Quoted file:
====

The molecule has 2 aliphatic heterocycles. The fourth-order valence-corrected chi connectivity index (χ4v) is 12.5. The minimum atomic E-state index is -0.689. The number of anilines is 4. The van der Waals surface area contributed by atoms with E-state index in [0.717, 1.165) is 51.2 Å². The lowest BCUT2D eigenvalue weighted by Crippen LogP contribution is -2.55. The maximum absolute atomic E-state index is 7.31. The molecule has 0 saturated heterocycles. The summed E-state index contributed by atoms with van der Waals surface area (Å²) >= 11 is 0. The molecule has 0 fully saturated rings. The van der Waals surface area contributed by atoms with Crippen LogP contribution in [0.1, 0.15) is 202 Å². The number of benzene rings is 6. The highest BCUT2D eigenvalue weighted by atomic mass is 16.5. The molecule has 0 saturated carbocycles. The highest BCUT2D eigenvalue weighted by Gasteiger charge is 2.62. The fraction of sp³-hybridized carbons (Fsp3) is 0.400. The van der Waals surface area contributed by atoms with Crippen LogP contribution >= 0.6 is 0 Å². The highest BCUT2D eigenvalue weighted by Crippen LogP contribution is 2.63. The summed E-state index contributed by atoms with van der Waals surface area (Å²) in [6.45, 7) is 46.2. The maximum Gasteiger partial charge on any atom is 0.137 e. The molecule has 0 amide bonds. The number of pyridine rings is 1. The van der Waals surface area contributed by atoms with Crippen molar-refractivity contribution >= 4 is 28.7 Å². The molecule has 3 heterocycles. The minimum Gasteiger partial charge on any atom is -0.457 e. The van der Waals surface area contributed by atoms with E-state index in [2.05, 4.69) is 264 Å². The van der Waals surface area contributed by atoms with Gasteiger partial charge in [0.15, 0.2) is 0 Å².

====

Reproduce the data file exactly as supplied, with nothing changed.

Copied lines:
The molecule has 2 aliphatic heterocycles. The fourth-order valence-corrected chi connectivity index (χ4v) is 12.5. The minimum atomic E-state index is -0.689. The number of anilines is 4. The van der Waals surface area contributed by atoms with E-state index in [0.717, 1.165) is 51.2 Å². The lowest BCUT2D eigenvalue weighted by Crippen LogP contribution is -2.55. The maximum absolute atomic E-state index is 7.31. The molecule has 0 saturated heterocycles. The summed E-state index contributed by atoms with van der Waals surface area (Å²) >= 11 is 0. The molecule has 0 fully saturated rings. The van der Waals surface area contributed by atoms with Crippen LogP contribution in [0.1, 0.15) is 202 Å². The number of benzene rings is 6. The highest BCUT2D eigenvalue weighted by atomic mass is 16.5. The molecule has 0 saturated carbocycles. The highest BCUT2D eigenvalue weighted by Gasteiger charge is 2.62. The fraction of sp³-hybridized carbons (Fsp3) is 0.400. The van der Waals surface area contributed by atoms with Crippen LogP contribution >= 0.6 is 0 Å². The highest BCUT2D eigenvalue weighted by Crippen LogP contribution is 2.63. The summed E-state index contributed by atoms with van der Waals surface area (Å²) in [6.45, 7) is 46.2. The maximum Gasteiger partial charge on any atom is 0.137 e. The molecule has 0 amide bonds. The number of pyridine rings is 1. The van der Waals surface area contributed by atoms with Crippen molar-refractivity contribution >= 4 is 28.7 Å². The molecule has 3 heterocycles. The minimum Gasteiger partial charge on any atom is -0.457 e. The van der Waals surface area contributed by atoms with E-state index in [2.05, 4.69) is 264 Å². The van der Waals surface area contributed by atoms with Gasteiger partial charge in [0.15, 0.2) is 0 Å².